(Check out this couple’s blog BIG SMILE.)
Because a larger more comfortable boat means more systems, we crawled through their 53 Selene reviewing everything from stem to stern- the below deck systems including the propulsion engine, generator with PTO to power the get- home auxiliary drive, hydraulic active fin stabilizers, air conditioning systems, and of course the AC and DC Electrical layout.
Next we reviewed the basics of navigation, rules of the road, whistle signals and of course, we took the boat out for a real life navigation cruise. First we headed out the marina on a secondary channel, then intersected into the primary channel of the ICW noting the navigation aids with Yellow Decals. Passing under a 65 foot fixed bridge we then turned to sea into the Fort Pierce Ship Channel so we could run the range markers. Lots to learn about in this area of the waterway including currents, tides, congested traffic, radio chatter, shoaling and traversing a bascule bridge required to open for our safe passage. In the late afternoon we return to the marina for docking practice with floating docks. At the end of a busy first day we plan for day two and discuss the expected new adventures.
Our second morning aboard we check fluids once again, open the log book and start up. After a successful cast off we headed to a nearby marina to fuel up and practice some touch and go docking on their fixed docks. During our fueling we experimented with the high speed diesel pump that has a flow rate of 45 gallons per minute (GPM). To reduce the chance of fuel burping we ran the pump at slow speed which is about 25 GPM which is much faster than the other option of the slow pump maximum of 13 GPM. Scott and Kathy used their headsets to monitor fuel levels in the two large tanks with Scott in the engine room and Kathy operating the pump nozzle.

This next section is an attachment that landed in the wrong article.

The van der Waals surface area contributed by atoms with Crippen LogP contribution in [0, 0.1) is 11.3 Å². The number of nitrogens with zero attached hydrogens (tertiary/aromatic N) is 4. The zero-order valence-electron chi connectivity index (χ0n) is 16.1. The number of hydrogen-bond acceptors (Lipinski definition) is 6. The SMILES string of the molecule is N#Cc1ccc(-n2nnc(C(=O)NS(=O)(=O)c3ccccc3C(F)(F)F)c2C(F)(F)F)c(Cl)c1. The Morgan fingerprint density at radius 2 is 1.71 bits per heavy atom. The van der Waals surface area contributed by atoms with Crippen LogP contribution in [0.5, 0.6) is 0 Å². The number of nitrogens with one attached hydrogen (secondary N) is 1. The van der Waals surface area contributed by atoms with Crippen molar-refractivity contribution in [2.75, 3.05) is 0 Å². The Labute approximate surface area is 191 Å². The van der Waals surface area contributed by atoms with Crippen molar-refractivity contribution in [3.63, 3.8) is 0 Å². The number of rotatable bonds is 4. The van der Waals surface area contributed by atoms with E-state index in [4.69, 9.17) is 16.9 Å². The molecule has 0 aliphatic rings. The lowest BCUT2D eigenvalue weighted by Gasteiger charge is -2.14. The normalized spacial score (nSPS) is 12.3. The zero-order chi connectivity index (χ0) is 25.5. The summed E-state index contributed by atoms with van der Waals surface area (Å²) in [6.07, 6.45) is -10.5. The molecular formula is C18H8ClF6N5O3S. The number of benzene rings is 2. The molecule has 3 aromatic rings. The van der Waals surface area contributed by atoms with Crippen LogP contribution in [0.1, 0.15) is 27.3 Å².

After fueling we cast off, made a u-turn in the current of Taylor Creek and headed to find some vacant slips for practice. Everyone gets an opportunity to increase their skills before we head back out to the ship channel. We can run the range a second time prior to anchoring for lunch. Uh-oh. Murphy arrived. You know the one who invented Murphy’s Law? We had to experiment with both anchors before deciding the bottom conditions were too soft. Neither anchor held well. Optimistically we had a lot of practice switching from one anchor to the other, changing the windlass from the starboard gypsy to the port gypsy and using the anchor bridle.
Two days chock full of training and we are back at the marina where we get in a few more dockings before we end with planning a cruise to the Bahamas. Two months later and this cruising couple had an opportunity to use the secrets and shortcuts of the Abacos that we have used many times over the years. Join us for a photo tour of the two days aboard their Selene 53.